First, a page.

At its Tudum event today, Netflix showed off a new clip from the Tim Burton series Wednesday, which focused on a very important character: the sentient hand known as Thing. The full series starts streaming on November 23rd.

The Verge
Andrew WebsterSep 24
Get ready for some Netflix news.

At 1PM ET today Netflix is streaming its second annual Tudum event, where you can expect to hear news about and see trailers from its biggest franchises, including The Witcher and Bridgerton. I’ll be covering the event live alongside my colleague Charles Pulliam-Moore, and you can also watch along at the link below. There will be lots of expected names during the stream, but I have my fingers crossed for a new season of Hemlock Grove.

Andrew WebsterSep 24
Looking for something to do this weekend?

Why not hang out on the couch playing video games and watching TV. It’s a good time for it, with intriguing recent releases like Return to Monkey Island, Session: Skate Sim, and the Star Wars spinoff Andor. Or you could check out some of the new anime on Netflix, including Thermae Romae Novae (pictured below), which is my personal favorite time-traveling story about bathing.

A screenshot from the Netflix anime Thermae Romae Novae.
Thermae Romae Novae.
Image: Netflix
Jay PetersSep 23
Twitch’s creators SVP is leaving the company.

Constance Knight, Twitch’s senior vice president of global creators, is leaving for a new opportunity, according to Bloomberg’s Cecilia D’Anastasio. Knight shared her departure with staff on the same day Twitch announced impending cuts to how much its biggest streamers will earn from subscriptions.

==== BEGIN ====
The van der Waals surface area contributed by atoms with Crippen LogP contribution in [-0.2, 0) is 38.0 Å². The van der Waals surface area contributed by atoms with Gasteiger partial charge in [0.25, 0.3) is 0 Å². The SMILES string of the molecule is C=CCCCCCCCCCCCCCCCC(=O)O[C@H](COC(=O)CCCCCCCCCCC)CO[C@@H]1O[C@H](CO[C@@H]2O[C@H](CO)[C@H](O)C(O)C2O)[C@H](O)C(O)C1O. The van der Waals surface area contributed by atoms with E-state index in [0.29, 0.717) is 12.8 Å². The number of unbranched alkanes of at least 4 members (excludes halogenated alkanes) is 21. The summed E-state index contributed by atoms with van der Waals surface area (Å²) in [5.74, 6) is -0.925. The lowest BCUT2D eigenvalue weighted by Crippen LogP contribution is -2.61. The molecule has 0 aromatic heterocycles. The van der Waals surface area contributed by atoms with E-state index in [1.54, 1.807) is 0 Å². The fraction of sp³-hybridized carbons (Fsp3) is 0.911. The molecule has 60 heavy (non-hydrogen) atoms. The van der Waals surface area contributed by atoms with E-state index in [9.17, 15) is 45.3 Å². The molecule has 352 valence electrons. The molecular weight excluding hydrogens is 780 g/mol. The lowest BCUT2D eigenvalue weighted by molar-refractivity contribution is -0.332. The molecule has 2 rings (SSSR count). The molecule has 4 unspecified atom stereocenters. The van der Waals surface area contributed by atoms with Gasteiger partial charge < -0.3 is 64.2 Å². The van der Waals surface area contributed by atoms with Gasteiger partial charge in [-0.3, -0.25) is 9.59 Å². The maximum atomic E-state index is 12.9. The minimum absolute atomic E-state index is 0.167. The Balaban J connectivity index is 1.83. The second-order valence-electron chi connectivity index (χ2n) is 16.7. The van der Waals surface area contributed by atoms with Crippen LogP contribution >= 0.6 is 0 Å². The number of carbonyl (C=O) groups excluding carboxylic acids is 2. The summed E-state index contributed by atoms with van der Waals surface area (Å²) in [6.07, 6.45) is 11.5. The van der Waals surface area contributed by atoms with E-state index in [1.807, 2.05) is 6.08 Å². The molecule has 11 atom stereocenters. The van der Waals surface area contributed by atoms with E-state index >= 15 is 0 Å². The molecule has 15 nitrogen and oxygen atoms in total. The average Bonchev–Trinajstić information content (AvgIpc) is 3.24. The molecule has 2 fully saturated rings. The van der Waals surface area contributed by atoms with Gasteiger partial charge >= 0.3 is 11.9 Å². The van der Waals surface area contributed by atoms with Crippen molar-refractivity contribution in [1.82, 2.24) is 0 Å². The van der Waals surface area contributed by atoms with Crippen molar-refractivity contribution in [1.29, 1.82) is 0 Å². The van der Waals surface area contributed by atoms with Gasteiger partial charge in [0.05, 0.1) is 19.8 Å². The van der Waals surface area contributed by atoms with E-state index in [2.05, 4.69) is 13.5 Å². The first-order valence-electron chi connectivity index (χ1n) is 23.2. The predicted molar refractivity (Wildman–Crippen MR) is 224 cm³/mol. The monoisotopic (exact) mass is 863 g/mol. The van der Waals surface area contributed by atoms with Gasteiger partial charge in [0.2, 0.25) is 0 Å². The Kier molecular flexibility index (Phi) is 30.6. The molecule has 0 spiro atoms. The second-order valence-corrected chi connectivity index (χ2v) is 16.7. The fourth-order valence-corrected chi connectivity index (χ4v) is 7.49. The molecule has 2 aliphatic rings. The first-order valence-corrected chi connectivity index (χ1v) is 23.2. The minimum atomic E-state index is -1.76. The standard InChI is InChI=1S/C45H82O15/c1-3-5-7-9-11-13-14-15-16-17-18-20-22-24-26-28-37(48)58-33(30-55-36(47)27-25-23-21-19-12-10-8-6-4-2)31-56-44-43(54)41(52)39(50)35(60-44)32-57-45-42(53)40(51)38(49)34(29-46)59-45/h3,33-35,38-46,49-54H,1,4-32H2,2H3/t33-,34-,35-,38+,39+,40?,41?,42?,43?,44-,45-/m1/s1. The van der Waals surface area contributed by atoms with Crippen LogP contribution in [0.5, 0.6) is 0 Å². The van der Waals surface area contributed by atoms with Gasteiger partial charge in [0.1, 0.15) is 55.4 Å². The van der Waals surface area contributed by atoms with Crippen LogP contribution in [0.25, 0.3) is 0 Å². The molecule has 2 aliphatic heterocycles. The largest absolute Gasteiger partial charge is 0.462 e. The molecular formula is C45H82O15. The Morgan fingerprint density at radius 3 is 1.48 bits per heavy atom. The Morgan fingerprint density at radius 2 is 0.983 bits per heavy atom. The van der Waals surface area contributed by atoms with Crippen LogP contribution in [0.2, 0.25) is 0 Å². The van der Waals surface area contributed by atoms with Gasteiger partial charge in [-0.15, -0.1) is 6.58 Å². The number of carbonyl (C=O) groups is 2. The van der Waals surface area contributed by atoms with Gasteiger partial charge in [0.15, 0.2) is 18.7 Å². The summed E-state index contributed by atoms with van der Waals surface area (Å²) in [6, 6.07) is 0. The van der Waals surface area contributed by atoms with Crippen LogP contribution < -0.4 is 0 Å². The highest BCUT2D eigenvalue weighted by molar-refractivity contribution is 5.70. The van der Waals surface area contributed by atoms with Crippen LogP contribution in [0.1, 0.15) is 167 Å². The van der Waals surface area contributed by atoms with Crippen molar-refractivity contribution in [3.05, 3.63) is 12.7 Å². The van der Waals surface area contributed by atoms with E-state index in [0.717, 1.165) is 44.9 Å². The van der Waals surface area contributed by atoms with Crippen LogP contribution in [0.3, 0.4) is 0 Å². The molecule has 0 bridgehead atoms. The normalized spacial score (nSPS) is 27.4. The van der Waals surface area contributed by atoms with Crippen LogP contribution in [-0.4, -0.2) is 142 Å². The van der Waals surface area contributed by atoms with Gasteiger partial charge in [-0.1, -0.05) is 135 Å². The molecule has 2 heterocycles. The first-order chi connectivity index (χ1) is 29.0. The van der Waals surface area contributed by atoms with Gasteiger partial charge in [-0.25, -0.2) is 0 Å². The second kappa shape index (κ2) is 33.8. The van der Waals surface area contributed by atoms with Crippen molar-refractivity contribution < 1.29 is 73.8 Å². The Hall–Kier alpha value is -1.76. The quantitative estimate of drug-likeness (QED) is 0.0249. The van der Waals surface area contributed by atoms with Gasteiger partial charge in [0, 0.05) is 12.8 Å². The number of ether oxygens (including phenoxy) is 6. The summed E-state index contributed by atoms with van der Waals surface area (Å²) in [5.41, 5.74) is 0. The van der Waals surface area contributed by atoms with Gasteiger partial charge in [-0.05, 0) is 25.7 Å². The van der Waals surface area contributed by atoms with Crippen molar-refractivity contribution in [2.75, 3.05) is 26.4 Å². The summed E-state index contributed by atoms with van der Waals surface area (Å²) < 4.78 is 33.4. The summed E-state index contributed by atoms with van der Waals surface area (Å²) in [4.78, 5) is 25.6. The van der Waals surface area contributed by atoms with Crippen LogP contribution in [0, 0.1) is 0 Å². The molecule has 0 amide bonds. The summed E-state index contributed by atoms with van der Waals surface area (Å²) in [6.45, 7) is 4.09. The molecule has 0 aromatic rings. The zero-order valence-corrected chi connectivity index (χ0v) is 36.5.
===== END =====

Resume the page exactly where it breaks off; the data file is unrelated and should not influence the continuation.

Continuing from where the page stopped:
Tom WarrenSep 23
Has the Windows 11 2022 Update made your gaming PC stutter?

Nvidia GPU owners have been complaining of stuttering and poor frame rates with the latest Windows 11 update, but thankfully there’s a fix. Nvidia has identified an issue with its GeForce Experience overlay and the Windows 11 2022 Update (22H2). A fix is available in beta from Nvidia’s website.

External Link
If you’re using crash detection on the iPhone 14, invest in a really good phone mount.

Motorcycle owner Douglas Sonders has a cautionary tale in Jalopnik today about the iPhone 14’s new crash detection feature. He was riding his LiveWire One motorcycle down the West Side Highway at about 60 mph when he hit a bump, causing his iPhone 14 Pro Max to fly off its handlebar mount. Soon after, his girlfriend and parents received text messages that he had been in a horrible accident, causing several hours of panic. The phone even called the police, all because it fell off the handlebars. All thanks to crash detection.

Riding a motorcycle is very dangerous, and the last thing anyone needs is to think their loved one was in a horrible crash when they weren’t. This is obviously an edge case, but it makes me wonder what other sort of false positives we see as more phones adopt this technology.

External Link
Ford is running out of its own Blue Oval badges.

Running out of semiconductors is one thing, but running out of your own iconic nameplates is just downright brutal. The Wall Street Journal reports badge and nameplate shortages are impacting the automaker's popular F-series pickup lineup, delaying deliveries and causing general chaos.

Some executives are even proposing a 3D printing workaround, but they didn’t feel like the substitutes would clear the bar. All in all, it's been a dreadful summer of supply chain setbacks for Ford, leading the company to reorganize its org chart to bring some sort of relief.